Warning! Super shoes could cause foot injuries
This new paper raises a question of major interest to today’s runners and coaches: If someone wears super shoes in training and racing, are they more likely to get injured? Since the paper is authored by some of the top running injury experts in the U.S., it’s important.
But first, let’s be careful about what the experts are presenting here.They’re not offering any data at all, and they’re not claiming that super shoes increase injury risk. Instead they’re discussing “a possible association between bone stress injuries and carbon fiber plate footwear.” This isn’t much different from discussing the fact that running of any kind in any footwear (or without) causes injuries.
Basically the paper presents a handful of case studies of “highly competitive” junior-age track runners and older road runners who “developed acute pain during or after running in carbon fiber plate” shoes. The pain came from navicular stress injuries the runners developed. (The navicular bone is located in the midfoot area.) The authors also argue that “it is plausible that shoes with compressive foam midsoles” could lead to such injuries.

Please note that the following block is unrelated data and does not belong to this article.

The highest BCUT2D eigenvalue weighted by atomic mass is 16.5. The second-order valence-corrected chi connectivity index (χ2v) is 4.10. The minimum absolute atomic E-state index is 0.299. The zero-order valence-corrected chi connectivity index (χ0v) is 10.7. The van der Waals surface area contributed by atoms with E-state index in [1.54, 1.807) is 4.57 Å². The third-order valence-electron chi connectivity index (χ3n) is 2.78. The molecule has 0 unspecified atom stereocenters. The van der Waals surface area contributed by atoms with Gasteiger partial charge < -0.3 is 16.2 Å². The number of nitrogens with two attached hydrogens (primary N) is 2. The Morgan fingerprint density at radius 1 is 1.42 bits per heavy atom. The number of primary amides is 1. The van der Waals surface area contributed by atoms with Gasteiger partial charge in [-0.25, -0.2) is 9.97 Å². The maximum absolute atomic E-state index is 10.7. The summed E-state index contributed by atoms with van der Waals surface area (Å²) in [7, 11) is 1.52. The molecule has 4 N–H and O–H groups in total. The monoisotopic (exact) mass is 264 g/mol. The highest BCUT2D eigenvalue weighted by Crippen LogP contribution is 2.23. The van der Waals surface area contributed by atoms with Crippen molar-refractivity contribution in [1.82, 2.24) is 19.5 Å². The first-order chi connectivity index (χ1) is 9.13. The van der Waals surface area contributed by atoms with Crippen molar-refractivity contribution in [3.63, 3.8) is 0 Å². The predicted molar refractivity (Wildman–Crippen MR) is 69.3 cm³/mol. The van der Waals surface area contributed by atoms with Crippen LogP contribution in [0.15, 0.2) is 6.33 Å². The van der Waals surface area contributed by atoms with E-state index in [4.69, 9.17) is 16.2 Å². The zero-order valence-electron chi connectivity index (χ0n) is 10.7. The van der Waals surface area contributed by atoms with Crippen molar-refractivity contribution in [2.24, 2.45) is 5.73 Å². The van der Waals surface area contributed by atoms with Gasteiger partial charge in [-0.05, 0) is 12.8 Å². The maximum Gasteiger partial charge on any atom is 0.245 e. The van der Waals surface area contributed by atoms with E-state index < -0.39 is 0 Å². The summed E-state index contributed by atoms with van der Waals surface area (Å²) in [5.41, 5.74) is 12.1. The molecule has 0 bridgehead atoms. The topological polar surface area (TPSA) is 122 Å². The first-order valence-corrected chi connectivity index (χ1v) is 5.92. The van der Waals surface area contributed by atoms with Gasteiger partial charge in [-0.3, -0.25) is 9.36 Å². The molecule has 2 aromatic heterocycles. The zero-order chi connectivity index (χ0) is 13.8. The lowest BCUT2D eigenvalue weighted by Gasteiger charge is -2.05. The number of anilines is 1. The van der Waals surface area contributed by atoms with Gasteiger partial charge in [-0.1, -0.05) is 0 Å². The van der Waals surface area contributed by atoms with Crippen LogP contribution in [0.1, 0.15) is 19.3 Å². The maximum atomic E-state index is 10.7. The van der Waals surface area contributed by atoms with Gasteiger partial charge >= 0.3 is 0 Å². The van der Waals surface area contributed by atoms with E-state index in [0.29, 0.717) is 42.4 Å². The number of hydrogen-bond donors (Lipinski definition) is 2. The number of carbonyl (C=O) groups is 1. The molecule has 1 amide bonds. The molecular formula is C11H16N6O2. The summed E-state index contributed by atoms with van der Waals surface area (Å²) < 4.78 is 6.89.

They conclude by noting that special “strategies may be required to reduce risk of injury due to altered foot and ankle mechanics” of those wearing super shoes. They wish to “raise awareness on possible health concerns around the use of carbon fiber plate footwear” and “to suggest a slow gradual transition from habitual to CFP footwear.” More at Sports Medicine (free full text).
How to perform your best under pressure
The ability to perform optimally under pressure is critical across many occupations, including the military, first responders, and competitive sport. It’s kinda the name of the game, after all. Whether you're aiming for the Olympics, a Boston Marathon qualifier, or your first 5K finish, you gotta pull your game together on race day.
To learn how successful athletes do this, a research team gathered together 68 experts from four main fields: the defense industry, competitive sports, high-stakes civilian life, and performance neuroscience. The experts then began discussing their top beliefs, eliminating those that did not have broad support, and holding onto those that did.
Eventually, they whittled things down to 10 major factors: (1) Attention; (2) Cognitive Control—Performance Monitoring; (3) Arousal and Regulatory Systems—Arousal; (4) Cognitive Control—Goal Selection, Updating, Representation, and Maintenance; (5) Cognitive Control—Response Selection and Inhibition/Suppression; (6) Working memory—Flexible Updating; (7) Working memory—Active Maintenance; (8) Perception and Understanding of Self—Self-knowledge; (9) Working memory—Interference Control, and (10) Expert-suggested—Shifting.
They seemed particularly intrigued by (8) Self-knowledge, because nearly everyone agreed about its importance, but it has been little studied by researchers. This means there’s potential for future research on self-knowledge that “could change the landscape of the performance field.” More at Frontiers in Psychology.